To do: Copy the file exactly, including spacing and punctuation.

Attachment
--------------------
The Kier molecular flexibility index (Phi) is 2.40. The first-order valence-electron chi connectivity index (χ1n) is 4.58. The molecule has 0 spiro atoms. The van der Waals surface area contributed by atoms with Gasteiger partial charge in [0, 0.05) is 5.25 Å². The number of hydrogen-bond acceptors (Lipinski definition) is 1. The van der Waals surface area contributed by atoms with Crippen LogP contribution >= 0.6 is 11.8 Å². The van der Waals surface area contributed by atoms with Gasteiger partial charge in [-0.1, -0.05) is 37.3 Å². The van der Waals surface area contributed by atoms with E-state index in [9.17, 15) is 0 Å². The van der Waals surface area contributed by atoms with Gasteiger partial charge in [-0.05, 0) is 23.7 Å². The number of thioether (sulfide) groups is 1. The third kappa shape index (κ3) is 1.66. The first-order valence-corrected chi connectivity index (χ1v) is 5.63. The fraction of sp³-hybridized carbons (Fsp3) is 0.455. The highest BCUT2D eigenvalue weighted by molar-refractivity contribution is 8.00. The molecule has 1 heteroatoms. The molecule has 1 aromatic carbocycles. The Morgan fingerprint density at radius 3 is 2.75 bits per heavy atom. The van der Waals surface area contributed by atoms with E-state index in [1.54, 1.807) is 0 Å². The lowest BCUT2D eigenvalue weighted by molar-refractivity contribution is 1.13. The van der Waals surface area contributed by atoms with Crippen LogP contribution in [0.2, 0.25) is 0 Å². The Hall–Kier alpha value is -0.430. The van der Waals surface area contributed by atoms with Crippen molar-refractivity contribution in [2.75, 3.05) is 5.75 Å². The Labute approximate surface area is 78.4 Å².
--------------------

The Kier molecular flexibility index (Phi) is 2.40. The first-order valence-electron chi connectivity index (χ1n) is 4.58. The molecule has 0 spiro atoms. The van der Waals surface area contributed by atoms with Gasteiger partial charge in [0, 0.05) is 5.25 Å². The number of hydrogen-bond acceptors (Lipinski definition) is 1. The van der Waals surface area contributed by atoms with Crippen LogP contribution >= 0.6 is 11.8 Å². The van der Waals surface area contributed by atoms with Gasteiger partial charge in [-0.1, -0.05) is 37.3 Å². The van der Waals surface area contributed by atoms with E-state index in [9.17, 15) is 0 Å². The van der Waals surface area contributed by atoms with Gasteiger partial charge in [-0.05, 0) is 23.7 Å². The number of thioether (sulfide) groups is 1. The third kappa shape index (κ3) is 1.66. The first-order valence-corrected chi connectivity index (χ1v) is 5.63. The fraction of sp³-hybridized carbons (Fsp3) is 0.455. The highest BCUT2D eigenvalue weighted by molar-refractivity contribution is 8.00. The molecule has 1 heteroatoms. The molecule has 1 aromatic carbocycles. The Morgan fingerprint density at radius 3 is 2.75 bits per heavy atom. The van der Waals surface area contributed by atoms with E-state index in [1.54, 1.807) is 0 Å². The lowest BCUT2D eigenvalue weighted by molar-refractivity contribution is 1.13. The van der Waals surface area contributed by atoms with Crippen LogP contribution in [0.2, 0.25) is 0 Å². The Hall–Kier alpha value is -0.430. The van der Waals surface area contributed by atoms with Crippen molar-refractivity contribution in [2.75, 3.05) is 5.75 Å². The Labute approximate surface area is 78.4 Å².